Updated Survivor Story: Ashley Banter
I was 24 when I heard “you have inoperable stage IV, metastatic pancreatic cancer, and it has spread to your liver.” The day was November 27, 2012, and although I had been bracing myself for a week before my actual diagnosis, I was still in shock. I was not supposed to be diagnosed with cancer. EVER. And yet, there I was, already thinking about my funeral. I had already decided I did not want treatment. I did not want to spend my last months sick. But, God put my surgeon in my life for a reason. He was devastated at my wanting-to-give-up attitude and insisted I tried chemotherapy (that was my only option). So, I said I would try.
Every person in the medical field I ran into said, “You're just too young!” And I thought, “Tell me something I don't know.” But, scan after scan, treatment after treatment, my tumors were shrinking. My pain was going away. After 6 difficult months of therapy, in June of 2013, my scan showed the seven spots in my liver were down to three and all where under 1 cm in size, some smaller. The tumor in my pancreas, which was around 4 cm to start was down to 1.3 cm. My body was even having a delayed reaction to the chemotherapy, and they still shrank. Everyone, including me, was astonished. Surgery was now a possibility. I never imagined surgery for me.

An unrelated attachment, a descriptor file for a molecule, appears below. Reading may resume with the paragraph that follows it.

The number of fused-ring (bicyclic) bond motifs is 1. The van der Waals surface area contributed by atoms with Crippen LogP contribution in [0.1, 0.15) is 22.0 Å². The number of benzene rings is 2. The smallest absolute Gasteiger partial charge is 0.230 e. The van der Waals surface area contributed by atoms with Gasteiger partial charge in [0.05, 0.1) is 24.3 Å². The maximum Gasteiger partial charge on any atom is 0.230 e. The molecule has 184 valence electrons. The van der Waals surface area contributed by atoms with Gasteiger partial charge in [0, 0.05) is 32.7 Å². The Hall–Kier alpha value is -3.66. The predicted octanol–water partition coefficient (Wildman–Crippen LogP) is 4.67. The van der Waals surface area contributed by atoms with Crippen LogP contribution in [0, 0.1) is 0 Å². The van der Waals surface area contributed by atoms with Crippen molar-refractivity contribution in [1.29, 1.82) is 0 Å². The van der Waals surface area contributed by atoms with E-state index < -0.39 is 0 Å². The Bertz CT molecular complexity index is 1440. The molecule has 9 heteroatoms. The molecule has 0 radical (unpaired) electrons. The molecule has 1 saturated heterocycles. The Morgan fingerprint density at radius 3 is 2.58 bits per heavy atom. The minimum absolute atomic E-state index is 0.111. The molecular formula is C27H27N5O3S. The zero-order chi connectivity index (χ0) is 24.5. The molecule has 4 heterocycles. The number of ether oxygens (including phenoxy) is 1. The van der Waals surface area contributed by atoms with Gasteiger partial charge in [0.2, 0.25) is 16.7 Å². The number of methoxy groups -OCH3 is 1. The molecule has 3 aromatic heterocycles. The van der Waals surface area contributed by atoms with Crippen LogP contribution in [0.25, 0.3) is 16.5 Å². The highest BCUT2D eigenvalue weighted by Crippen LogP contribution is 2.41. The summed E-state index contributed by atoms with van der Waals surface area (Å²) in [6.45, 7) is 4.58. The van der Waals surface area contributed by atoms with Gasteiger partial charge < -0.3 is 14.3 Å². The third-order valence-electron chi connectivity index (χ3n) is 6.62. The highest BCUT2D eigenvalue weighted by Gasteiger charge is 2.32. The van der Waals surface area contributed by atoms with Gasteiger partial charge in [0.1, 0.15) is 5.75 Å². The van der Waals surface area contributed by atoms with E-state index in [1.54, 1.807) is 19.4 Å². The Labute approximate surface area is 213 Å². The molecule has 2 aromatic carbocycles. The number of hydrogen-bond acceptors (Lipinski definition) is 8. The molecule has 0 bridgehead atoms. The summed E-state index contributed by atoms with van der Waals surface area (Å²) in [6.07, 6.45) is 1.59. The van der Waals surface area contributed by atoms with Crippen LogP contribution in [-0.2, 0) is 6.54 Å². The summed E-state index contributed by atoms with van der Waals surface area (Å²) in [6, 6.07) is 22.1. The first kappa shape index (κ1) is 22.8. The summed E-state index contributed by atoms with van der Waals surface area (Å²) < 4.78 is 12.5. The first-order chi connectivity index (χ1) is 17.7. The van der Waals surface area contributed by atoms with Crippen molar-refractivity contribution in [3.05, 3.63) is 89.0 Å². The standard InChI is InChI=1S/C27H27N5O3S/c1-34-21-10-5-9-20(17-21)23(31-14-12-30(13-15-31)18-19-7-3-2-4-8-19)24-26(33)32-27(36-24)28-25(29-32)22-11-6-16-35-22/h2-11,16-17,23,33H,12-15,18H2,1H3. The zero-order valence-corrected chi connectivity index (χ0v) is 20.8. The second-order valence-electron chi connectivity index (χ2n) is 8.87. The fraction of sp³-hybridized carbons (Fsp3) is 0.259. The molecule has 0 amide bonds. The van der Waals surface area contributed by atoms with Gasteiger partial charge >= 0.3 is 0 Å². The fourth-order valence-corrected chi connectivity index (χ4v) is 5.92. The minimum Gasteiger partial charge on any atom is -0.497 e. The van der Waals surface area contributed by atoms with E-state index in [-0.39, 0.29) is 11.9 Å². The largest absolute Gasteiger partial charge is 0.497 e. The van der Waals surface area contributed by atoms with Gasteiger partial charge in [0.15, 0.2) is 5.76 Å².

On August 23, 2013, I had surgery to have 60% of my pancreas (not the Whipple procedure), my spleen, and spots on my liver removed and then my liver was treated with radiation. It was a very rough surgery. I had 50 staples, and I now have a 14” scar on my abdomen. But I do not want it to ever go away. I look at it every day with pride and hope.
On August 25, 2013, my surgeon, and friend by this time, told me I was cancer free. I could not help but hug him! This man, by the work of God, saved my life. I had a scan this past October, and everything looks great. I had a death sentence, but I refused to die. I will share my story to all to show hope. I was given so much hope during my darkest time, and I want to spread it as much as I can. This cancer is not discriminant. It does not care about gender, race, or even, as in my case, age. But hope will always be there. God does work miracles and I truly believe I was saved for a reason.
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